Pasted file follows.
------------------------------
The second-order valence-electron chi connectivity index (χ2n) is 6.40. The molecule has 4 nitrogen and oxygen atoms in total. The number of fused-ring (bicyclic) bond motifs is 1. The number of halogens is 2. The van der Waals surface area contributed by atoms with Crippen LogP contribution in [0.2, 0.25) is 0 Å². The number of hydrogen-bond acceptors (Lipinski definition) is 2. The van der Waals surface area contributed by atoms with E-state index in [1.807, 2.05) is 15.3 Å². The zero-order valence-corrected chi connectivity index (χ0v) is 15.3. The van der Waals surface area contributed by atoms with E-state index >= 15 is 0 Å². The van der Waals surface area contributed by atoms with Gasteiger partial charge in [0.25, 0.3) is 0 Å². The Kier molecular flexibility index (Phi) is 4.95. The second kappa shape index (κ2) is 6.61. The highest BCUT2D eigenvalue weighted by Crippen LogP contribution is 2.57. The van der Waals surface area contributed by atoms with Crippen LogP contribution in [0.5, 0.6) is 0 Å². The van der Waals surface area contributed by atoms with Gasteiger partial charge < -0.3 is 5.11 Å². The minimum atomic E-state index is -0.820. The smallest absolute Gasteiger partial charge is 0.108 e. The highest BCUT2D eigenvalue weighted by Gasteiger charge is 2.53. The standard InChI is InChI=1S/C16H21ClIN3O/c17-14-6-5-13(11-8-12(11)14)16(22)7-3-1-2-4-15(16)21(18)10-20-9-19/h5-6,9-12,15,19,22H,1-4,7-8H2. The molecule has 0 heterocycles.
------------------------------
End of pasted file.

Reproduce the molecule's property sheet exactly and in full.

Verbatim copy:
The second-order valence-electron chi connectivity index (χ2n) is 6.40. The molecule has 4 nitrogen and oxygen atoms in total. The number of fused-ring (bicyclic) bond motifs is 1. The number of halogens is 2. The van der Waals surface area contributed by atoms with Crippen LogP contribution in [0.2, 0.25) is 0 Å². The number of hydrogen-bond acceptors (Lipinski definition) is 2. The van der Waals surface area contributed by atoms with E-state index in [1.807, 2.05) is 15.3 Å². The zero-order valence-corrected chi connectivity index (χ0v) is 15.3. The van der Waals surface area contributed by atoms with E-state index >= 15 is 0 Å². The van der Waals surface area contributed by atoms with Gasteiger partial charge in [0.25, 0.3) is 0 Å². The Kier molecular flexibility index (Phi) is 4.95. The second kappa shape index (κ2) is 6.61. The highest BCUT2D eigenvalue weighted by Crippen LogP contribution is 2.57. The van der Waals surface area contributed by atoms with Crippen LogP contribution in [0.5, 0.6) is 0 Å². The van der Waals surface area contributed by atoms with Gasteiger partial charge < -0.3 is 5.11 Å². The minimum atomic E-state index is -0.820. The smallest absolute Gasteiger partial charge is 0.108 e. The highest BCUT2D eigenvalue weighted by Gasteiger charge is 2.53. The standard InChI is InChI=1S/C16H21ClIN3O/c17-14-6-5-13(11-8-12(11)14)16(22)7-3-1-2-4-15(16)21(18)10-20-9-19/h5-6,9-12,15,19,22H,1-4,7-8H2. The molecule has 0 heterocycles.